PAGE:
New Access to User Comments Offers Tangible Marketing Data
Last month Facebook announced that they have joined forces with DataSift, a UK software firm, to offer researchers access to what is being said on Facebook about specific events, brands, products or politics.
Topic Data, the tool being introduced, could help businesses tailor their brand and products to what the market is truly demanding, and take a lot of the guess work out of that process. It is currently only available in the US and the UK.
Companies can already use Facebook data to target their marketing via Facebook ads and boosted posts, but this tool takes it much further. A company can submit a query on specific trends or opinions, and provided that at least 100 users match the query, DataSift will return a report of anonymized statistical data matching that query.
This has the potential to be helpful to market researchers in a number of ways. Most importantly, the data collected directly from Facebook comments will allow businesses to obtain an accurate representation of what the general public feels and says about their brand or products. For example, if the data is showing that a brand is receiving negative feedback online, the business has a realistic starting point to correct its image and bring it into a more positive light.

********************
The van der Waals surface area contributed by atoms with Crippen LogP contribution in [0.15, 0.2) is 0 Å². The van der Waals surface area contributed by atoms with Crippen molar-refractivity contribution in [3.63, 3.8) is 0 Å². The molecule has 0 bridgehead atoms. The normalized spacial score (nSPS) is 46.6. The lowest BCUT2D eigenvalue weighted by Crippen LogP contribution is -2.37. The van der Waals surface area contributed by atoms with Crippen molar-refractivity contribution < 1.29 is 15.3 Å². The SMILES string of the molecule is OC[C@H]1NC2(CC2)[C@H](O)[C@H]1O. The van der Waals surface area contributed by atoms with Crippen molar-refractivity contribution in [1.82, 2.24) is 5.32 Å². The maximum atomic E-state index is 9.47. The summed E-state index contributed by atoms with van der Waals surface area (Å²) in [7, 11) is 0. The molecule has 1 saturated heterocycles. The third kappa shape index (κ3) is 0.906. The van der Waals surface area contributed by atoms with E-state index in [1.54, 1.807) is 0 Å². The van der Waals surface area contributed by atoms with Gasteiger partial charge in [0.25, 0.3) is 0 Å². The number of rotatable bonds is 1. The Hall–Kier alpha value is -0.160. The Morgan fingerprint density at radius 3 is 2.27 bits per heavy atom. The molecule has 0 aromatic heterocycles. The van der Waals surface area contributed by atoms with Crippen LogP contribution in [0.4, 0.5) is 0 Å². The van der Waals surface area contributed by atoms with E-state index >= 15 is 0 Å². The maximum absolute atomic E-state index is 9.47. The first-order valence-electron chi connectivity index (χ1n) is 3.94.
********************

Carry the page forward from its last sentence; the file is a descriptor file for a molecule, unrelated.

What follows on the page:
That researchers now have the option of accessing this up-to-the-minute information on public perception has the potential to change the social media market research game. As our market research associate, Sheila Weaver says, “A huge hold-up to doing research in social media was that major channels, specifically Facebook, didn’t allow researchers to access the private comments. In order to do data scraping on specific topics, you would have to rely on a combination of other online sources, such as blogs. This new development will change that – for those that can afford to do it.”
The Down Side
Topic Data assures Facebook users that it aggregates and anonymizes the data collected on any given query so that clients cannot learn the identity of specific users. However, Facebook users do not have the option to opt out of the process. This is where my spidey senses stand on end. Given Facebook’s very public claims of protecting its users privacy,I have to wonder what, exactly, is being accessed to gather this data, and why users do not have the option to opt-in or out. While I see huge benefits of this data availability for the market researching world, I feel it’s very important to protect people’s private information and I don’t agree with the lack of opt-out option.